People & Teams

Articles

Specification by Example: Collaborating on a Scope without High-Level Control

Understanding what the business users are trying to achieve can significantly help you focus the project on things that really matter. In this excerpt from Gojko Adzic's book Specification by Example, the author offers some tips for effectively collaborating on the project scope when you don’t have high-level control of the project.

Gojko Adzic's picture Gojko Adzic
Leadership, Management, Transitioning to Agile

Johanna Rothman has worked with several management teams who want her to train them or their project managers to take over the agile training. While on the surface this doesn't seem an unreasonable request, when one considers the self-managing, self-organizing nature of an agile team, the incongruity of this thinking begins to shine through.

Johanna Rothman's picture Johanna Rothman
Behavior Unbecoming of a Leader

One of the most important roles of a leader is to serve as a role model for others in the organization. In this article, Naomi Karten describes a situation in which a CIO forgot this responsibility, almost taking action that would have undermined his efforts to reverse the IT organization’s plunging morale.

Naomi Karten's picture Naomi Karten
Updated Agile Program Management Slides Posted

I missed one presentation in my last post. At Oredev, I had an opportunity to speak with the PMI Sweden folks (at least, the southern Sweden folks). I talked about Agile Program Management, and discussed my current thinking about agile program management.

Johanna Rothman's picture Johanna Rothman
Who Defines “Success” for Your Project?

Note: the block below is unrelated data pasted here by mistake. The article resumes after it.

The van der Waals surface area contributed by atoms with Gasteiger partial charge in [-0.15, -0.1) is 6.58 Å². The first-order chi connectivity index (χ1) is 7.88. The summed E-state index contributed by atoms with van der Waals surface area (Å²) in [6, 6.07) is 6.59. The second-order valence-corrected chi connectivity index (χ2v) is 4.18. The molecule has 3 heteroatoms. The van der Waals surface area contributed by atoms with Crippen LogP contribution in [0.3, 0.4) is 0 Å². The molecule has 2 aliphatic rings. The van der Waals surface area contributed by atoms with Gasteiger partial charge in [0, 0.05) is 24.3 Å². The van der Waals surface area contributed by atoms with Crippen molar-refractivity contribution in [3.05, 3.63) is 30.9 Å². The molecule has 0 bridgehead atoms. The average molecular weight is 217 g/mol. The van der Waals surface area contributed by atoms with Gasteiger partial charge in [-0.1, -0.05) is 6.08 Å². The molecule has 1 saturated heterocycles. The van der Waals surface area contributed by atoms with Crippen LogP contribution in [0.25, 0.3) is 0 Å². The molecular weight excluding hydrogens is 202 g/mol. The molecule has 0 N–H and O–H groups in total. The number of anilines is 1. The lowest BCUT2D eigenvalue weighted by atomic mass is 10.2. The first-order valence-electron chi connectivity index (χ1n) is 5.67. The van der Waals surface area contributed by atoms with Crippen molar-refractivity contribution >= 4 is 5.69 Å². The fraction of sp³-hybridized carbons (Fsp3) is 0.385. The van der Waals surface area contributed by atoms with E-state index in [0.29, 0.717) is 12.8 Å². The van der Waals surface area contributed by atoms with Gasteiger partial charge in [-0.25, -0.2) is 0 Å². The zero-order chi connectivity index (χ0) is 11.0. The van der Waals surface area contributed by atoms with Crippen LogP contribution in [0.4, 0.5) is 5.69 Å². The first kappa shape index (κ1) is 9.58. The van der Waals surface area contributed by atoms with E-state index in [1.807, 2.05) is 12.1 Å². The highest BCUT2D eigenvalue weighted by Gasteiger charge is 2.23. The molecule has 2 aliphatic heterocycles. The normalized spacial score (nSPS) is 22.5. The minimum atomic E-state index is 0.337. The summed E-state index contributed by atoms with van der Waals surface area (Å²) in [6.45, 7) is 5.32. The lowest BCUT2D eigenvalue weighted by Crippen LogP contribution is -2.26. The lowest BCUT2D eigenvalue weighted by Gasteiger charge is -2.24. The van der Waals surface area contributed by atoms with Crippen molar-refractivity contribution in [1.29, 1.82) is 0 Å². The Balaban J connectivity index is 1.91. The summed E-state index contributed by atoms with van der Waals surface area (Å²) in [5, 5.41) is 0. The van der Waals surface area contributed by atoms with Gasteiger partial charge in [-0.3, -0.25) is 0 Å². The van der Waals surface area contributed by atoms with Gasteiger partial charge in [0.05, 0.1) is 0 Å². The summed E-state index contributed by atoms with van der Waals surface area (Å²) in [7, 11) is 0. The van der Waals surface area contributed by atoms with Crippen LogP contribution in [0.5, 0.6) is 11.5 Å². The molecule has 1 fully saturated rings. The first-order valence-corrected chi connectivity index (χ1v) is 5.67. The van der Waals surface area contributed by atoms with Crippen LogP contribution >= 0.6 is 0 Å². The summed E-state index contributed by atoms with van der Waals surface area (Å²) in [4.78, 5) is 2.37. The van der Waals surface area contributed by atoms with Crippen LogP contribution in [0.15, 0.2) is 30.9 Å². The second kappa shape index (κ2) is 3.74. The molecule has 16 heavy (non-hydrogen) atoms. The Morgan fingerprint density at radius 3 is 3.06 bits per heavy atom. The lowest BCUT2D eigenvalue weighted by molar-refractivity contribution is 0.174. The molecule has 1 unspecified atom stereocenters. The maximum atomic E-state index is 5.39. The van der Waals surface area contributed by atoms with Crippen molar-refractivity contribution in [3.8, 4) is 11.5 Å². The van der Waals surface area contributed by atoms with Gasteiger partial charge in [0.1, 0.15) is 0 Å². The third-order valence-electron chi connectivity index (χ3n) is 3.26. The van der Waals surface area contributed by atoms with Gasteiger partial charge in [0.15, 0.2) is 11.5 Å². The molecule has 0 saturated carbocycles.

An otherwise good project management book provokes Payson with definition of “success” that rubs him the wrong way. In this article, he presents his case.

Payson Hall's picture Payson Hall
Tester, Know Your Product

Should you diligently produce multiple big documents before testing begins? Consultant Fiona Charles argues that you should do that only if you believe that documentation is your product as a tester. If your product is information, you should instead minimize test documentation and engage with the software to build the product your stakeholders are paying for.

Fiona Charles's picture Fiona Charles
Make an Attitude Investment

Whether you’re concerned about your day-to-day work or the long-term goals you’ve set, a good attitude can make all the difference. In this article, Laura Brandenburg expands on some tips gathered from Jeffrey Gitomer’s Little Gold Book of Yes! Attitude.

Laura Brandenburg's picture Laura Brandenburg
Is It Beautiful?—Aesthetics in Software Testing

With all the faces it presents, surely software can be said to possess or lack beauty. But, what does it mean to have beautiful software, and how do we evaluate it? In this installment of his series on philosophy and testing, Rick Scott takes a closer look at software aesthetics.

Rick Scott's picture Rick Scott
How to Lose a Customer

Giving your clients the opportunity to voice their opinions after conducting business with you is a great way to express your interest in continuing to work with them. Just make sure you're earnest in hearing their thoughts and that you don't simply think this is accomplished with a survey alone.

Naomi Karten's picture Naomi Karten
One-Minute Management and Project Teams

Managing expectations and providing useful feedback are incredibly important skills for managers, whether you’re dealing with one employee or many. In this article, Laura Brandenburg takes a closer look at how some of the principles from the book The One Minute Manager apply to project teams.

Laura Brandenburg's picture Laura Brandenburg

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